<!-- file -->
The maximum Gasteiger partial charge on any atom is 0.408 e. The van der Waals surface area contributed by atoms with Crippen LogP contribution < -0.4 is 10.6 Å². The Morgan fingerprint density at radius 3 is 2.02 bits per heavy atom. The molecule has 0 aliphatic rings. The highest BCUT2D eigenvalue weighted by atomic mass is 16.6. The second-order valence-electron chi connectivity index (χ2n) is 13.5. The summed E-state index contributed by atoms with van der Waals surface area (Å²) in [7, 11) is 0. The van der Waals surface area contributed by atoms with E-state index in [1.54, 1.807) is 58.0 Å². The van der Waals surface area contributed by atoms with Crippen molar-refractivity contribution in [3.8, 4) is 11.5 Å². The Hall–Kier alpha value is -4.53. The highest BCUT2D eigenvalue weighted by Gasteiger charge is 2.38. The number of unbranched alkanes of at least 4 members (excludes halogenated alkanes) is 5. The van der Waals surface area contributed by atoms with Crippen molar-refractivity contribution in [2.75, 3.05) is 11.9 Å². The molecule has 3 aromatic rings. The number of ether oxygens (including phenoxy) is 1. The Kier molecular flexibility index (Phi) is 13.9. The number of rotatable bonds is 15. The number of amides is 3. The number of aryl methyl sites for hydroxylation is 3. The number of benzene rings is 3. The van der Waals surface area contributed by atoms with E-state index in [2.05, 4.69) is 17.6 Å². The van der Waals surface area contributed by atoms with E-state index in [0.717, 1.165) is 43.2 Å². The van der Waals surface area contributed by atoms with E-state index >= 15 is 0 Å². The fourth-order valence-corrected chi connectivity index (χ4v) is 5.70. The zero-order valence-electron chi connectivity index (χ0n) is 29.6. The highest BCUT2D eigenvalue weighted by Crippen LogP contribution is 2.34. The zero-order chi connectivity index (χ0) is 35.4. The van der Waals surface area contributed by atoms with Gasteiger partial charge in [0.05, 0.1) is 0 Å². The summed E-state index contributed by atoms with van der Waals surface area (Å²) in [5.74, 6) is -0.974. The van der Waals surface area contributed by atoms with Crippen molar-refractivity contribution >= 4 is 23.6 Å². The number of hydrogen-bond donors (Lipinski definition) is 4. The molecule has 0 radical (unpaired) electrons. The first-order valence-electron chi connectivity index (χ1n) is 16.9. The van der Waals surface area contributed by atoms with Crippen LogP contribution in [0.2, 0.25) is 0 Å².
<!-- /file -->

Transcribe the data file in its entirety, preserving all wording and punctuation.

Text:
The maximum Gasteiger partial charge on any atom is 0.408 e. The van der Waals surface area contributed by atoms with Crippen LogP contribution < -0.4 is 10.6 Å². The Morgan fingerprint density at radius 3 is 2.02 bits per heavy atom. The molecule has 0 aliphatic rings. The highest BCUT2D eigenvalue weighted by atomic mass is 16.6. The second-order valence-electron chi connectivity index (χ2n) is 13.5. The summed E-state index contributed by atoms with van der Waals surface area (Å²) in [7, 11) is 0. The van der Waals surface area contributed by atoms with E-state index in [1.54, 1.807) is 58.0 Å². The van der Waals surface area contributed by atoms with Crippen molar-refractivity contribution in [3.8, 4) is 11.5 Å². The Hall–Kier alpha value is -4.53. The highest BCUT2D eigenvalue weighted by Gasteiger charge is 2.38. The number of unbranched alkanes of at least 4 members (excludes halogenated alkanes) is 5. The van der Waals surface area contributed by atoms with Crippen molar-refractivity contribution in [2.75, 3.05) is 11.9 Å². The molecule has 3 aromatic rings. The number of ether oxygens (including phenoxy) is 1. The Kier molecular flexibility index (Phi) is 13.9. The number of rotatable bonds is 15. The number of amides is 3. The number of aryl methyl sites for hydroxylation is 3. The number of benzene rings is 3. The van der Waals surface area contributed by atoms with E-state index in [2.05, 4.69) is 17.6 Å². The van der Waals surface area contributed by atoms with E-state index in [0.717, 1.165) is 43.2 Å². The van der Waals surface area contributed by atoms with E-state index >= 15 is 0 Å². The fourth-order valence-corrected chi connectivity index (χ4v) is 5.70. The zero-order valence-electron chi connectivity index (χ0n) is 29.6. The highest BCUT2D eigenvalue weighted by Crippen LogP contribution is 2.34. The zero-order chi connectivity index (χ0) is 35.4. The van der Waals surface area contributed by atoms with Gasteiger partial charge in [0.05, 0.1) is 0 Å². The summed E-state index contributed by atoms with van der Waals surface area (Å²) in [5.74, 6) is -0.974. The van der Waals surface area contributed by atoms with Crippen molar-refractivity contribution >= 4 is 23.6 Å². The number of hydrogen-bond donors (Lipinski definition) is 4. The molecule has 0 radical (unpaired) electrons. The first-order valence-electron chi connectivity index (χ1n) is 16.9. The van der Waals surface area contributed by atoms with Crippen LogP contribution in [0.2, 0.25) is 0 Å².